You won’t find much originality in Jenny and Johnny’s sound; but you’ll find plenty of enjoyment if you’re a Jenny Lewis fan. The end results are often solid, and the album’s relative brevity at under 40 minutes ensures a breezy, good time affair. It’s likely the presence of Jenny Lewis that’s attracted you to this album in the first place, and as such, if you’re a Jenny Lewis devotee, you’ll certainly want to have ‘I’m Having Fun Now’ in your collection.

November 2010

THE SILVER SEAS – Château Revenge!

silver seas

In 1996, Daniel Tashian (son of country-folk duo Barry and Holly Tashian) recorded a rootsy rock influenced album named ‘Sweetie’ with legendary producer T-Bone Burnett. Despite being created with Burnett and featuring a cast of top notch session musicians (including Larry Knetchtel, Jay Joyce and the legendary Booker T Jones), the album was not a commercial success.

In 1999, following a change of musical direction, Tashian teamed up with producer Jason Lehning to form the core of The Bees, a band with a retro pop fixation. Their debut release, 2004’s ‘Starry Gazey Pie’ features some good, hooky songs and a few wandering ones. Their sophomore album ‘High Society’ has a bigger focus on 60s and 70s style hooks and is instantly enjoyable. ‘High Society’ secured The Bees a record deal with Cheap Lullaby Records who reissued the album the following year. The reissue of ‘High Society’ was credited to The Silver Seas, a moniker chosen after a British band named The Bees had gained popularity and held the rights to that name. [‘Starry Gazey Pie’ was reissued as a Silver Seas album too, though only in MP3 format].

With some of the more lightweight sixties influences taking a back seat and even more seventies power pop and pomp influences coming to the fore, this third Silver Seas release ‘Château Revenge!’ takes those influences and bends them into something near retro pop perfection.

‘Another Bad Night’s Sleep’ is an incredibly busy number driven by wall of ringing guitars. Daniel Tashian’s vocal is confident and sounds superb against the many guitar parts and tight rhythm section. It’s a strong opener and one which captures many of the best aspects of The Silver Seas’ sound. ’Jane’ is slightly simpler, very much in a jangle pop vein. With more space for the song to breathe, against a gentle backbeat, there are great fills on the electric piano. Once again, it’s Tashian’s vocal backed by crystal clear guitar work which is most likely to pull in the listener. When that voice meets well arranged harmony vocals, it’s really hard not to be captivated by The Silver Seas’ brand of power pop. During ’The Best Things In Life’, Daniel Gherke (drums) and Lex Price (bass) prove themselves as a rhythm section, with a punchy approach which barely lets up throughout the song. Again, a full band sound is padded out with string sounds. Here, there are 10cc influences bought to the table and a slightly funky vibe.

Featuring a gentle vocal delivery, solid bass and multi layered sound, ‘What’s The Drawback?’ uncover an absolute love of Jeff Lynne. While they’ve not stooped to the squishy drum sound and vocals that sound like Sparky’s Magic Piano, there are definite influences from ‘Evil Woman’, ‘Sweet Talking Woman’ and other 70s classics. Bringing the point home with a nod and a wink, ELO even earn a namecheck in the song before a quick burst of strings recalls an old ELO tune. A beautifully played guitar solo shows a great amount of restraint and sounds like a cross between ‘That Lady’ by The Isley Brothers and classic Steely Dan, all in all making this one of the best songs on the album. Equally fantastic, ‘Somebody Said Your Name’, offers plenty of similarly busy 70s pop, as a slightly distorted bass and electric piano lead a confident feel-good number. Tashian is in great vocal form here, but it’s the music which makes it so captivating. There’s a musical tightness and perfection here worthy of Todd Rundgren’s 1973 masterpiece ‘Something/Anything’.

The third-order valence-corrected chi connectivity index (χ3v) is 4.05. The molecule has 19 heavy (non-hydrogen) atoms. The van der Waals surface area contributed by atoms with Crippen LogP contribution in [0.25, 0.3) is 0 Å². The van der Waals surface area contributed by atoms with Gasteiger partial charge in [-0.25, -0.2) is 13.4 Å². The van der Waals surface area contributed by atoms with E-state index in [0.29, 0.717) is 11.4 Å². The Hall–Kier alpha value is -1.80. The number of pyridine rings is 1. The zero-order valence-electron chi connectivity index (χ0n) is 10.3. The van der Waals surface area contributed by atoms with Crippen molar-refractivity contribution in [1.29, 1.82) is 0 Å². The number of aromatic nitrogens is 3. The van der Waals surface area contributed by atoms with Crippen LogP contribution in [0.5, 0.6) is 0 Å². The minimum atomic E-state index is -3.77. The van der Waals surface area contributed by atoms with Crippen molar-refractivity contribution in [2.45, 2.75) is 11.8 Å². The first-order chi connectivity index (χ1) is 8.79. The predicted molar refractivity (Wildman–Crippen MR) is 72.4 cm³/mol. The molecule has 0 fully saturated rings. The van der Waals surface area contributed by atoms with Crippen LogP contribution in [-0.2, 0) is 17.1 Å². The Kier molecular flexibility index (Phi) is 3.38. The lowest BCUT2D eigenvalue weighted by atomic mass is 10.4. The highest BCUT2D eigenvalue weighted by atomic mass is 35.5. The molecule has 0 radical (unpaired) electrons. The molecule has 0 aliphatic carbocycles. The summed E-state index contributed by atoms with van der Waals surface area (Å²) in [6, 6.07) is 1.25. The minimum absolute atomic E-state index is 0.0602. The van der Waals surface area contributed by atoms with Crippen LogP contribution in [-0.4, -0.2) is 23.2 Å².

‘Home & Dry’ changes the mood, bringing things down from a level of 70s brilliance to more sedate singer-songwriter territory. At first Tashians voice and acoustic guitar dominate the arrangement. As the track progresses there’s backing from mandolin (obviously an influence from Tashian’s parents), and then with the band joins – the fuzz bass and drums adding a punch, string sounds adding colour. Also more subtle, ‘From My Windowsill’ provides the album’s melancholy AM radio moment, strings, organs, a twangy guitar solo and soft harmony vocals are all delivered with The Silver Seas’ magnificence – creating something big, but without bombast.

‘Candy’ is full of Todd Rundgren-esque grandiosity. The musical arrangement has everything thrown at it – including the ubiquitous strings and huge backing vocals, hovering somewhere between The Beach Boys and ELO. Buried within the kitchen sink approach, there are the sounds of sparingly used glockenspiels. Granted, it doesn’t feature the retro-pop sleigh bells which have a habit of creeping in with things like this, but frankly, there just isn’t room! ‘What If It Isn’t Out There’ showcases soul influences in its vocal stylings. While the huge harmony vocals provide a big hook, it’s Lex Price’s unshakable bass playing which grabs the attention. By turns both solid and warm, the bass sound here is fantastic. The slightly fuzzy, noisy guitar solo feels a little out of character for The Silver Seas, but this has been balanced out by the addition of string backing and the fact it doesn’t outstay its welcome.

‘Help Is On The Way’ makes decent use of a twangy guitar, an uneasy string break and a busy keyaboard loop. While parts of the arrangement are great (some nice backing vocals), this is one of the weaker numbers, due to the band not really cashing in on a potential hook. It’s weaker than most of the album for sure, but measured against most band’s standards it’s still better than filler material.